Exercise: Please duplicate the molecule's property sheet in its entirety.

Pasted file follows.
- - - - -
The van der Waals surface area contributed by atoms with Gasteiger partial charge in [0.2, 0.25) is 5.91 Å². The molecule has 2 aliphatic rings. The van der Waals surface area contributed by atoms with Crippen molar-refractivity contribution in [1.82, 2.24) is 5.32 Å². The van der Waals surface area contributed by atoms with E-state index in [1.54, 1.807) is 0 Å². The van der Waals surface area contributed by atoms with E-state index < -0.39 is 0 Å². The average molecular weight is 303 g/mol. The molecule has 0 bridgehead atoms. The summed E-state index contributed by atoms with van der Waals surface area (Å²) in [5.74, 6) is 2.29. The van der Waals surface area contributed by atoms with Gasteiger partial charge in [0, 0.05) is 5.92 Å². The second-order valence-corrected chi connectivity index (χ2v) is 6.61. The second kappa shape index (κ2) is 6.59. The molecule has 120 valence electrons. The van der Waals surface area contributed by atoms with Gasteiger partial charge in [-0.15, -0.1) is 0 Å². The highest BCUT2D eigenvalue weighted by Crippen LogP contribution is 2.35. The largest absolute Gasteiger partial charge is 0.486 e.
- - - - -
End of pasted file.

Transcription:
The van der Waals surface area contributed by atoms with Gasteiger partial charge in [0.2, 0.25) is 5.91 Å². The molecule has 2 aliphatic rings. The van der Waals surface area contributed by atoms with Crippen molar-refractivity contribution in [1.82, 2.24) is 5.32 Å². The van der Waals surface area contributed by atoms with E-state index in [1.54, 1.807) is 0 Å². The van der Waals surface area contributed by atoms with E-state index < -0.39 is 0 Å². The average molecular weight is 303 g/mol. The molecule has 0 bridgehead atoms. The summed E-state index contributed by atoms with van der Waals surface area (Å²) in [5.74, 6) is 2.29. The van der Waals surface area contributed by atoms with Gasteiger partial charge in [0, 0.05) is 5.92 Å². The second-order valence-corrected chi connectivity index (χ2v) is 6.61. The second kappa shape index (κ2) is 6.59. The molecule has 120 valence electrons. The van der Waals surface area contributed by atoms with Gasteiger partial charge in [-0.15, -0.1) is 0 Å². The highest BCUT2D eigenvalue weighted by Crippen LogP contribution is 2.35. The largest absolute Gasteiger partial charge is 0.486 e.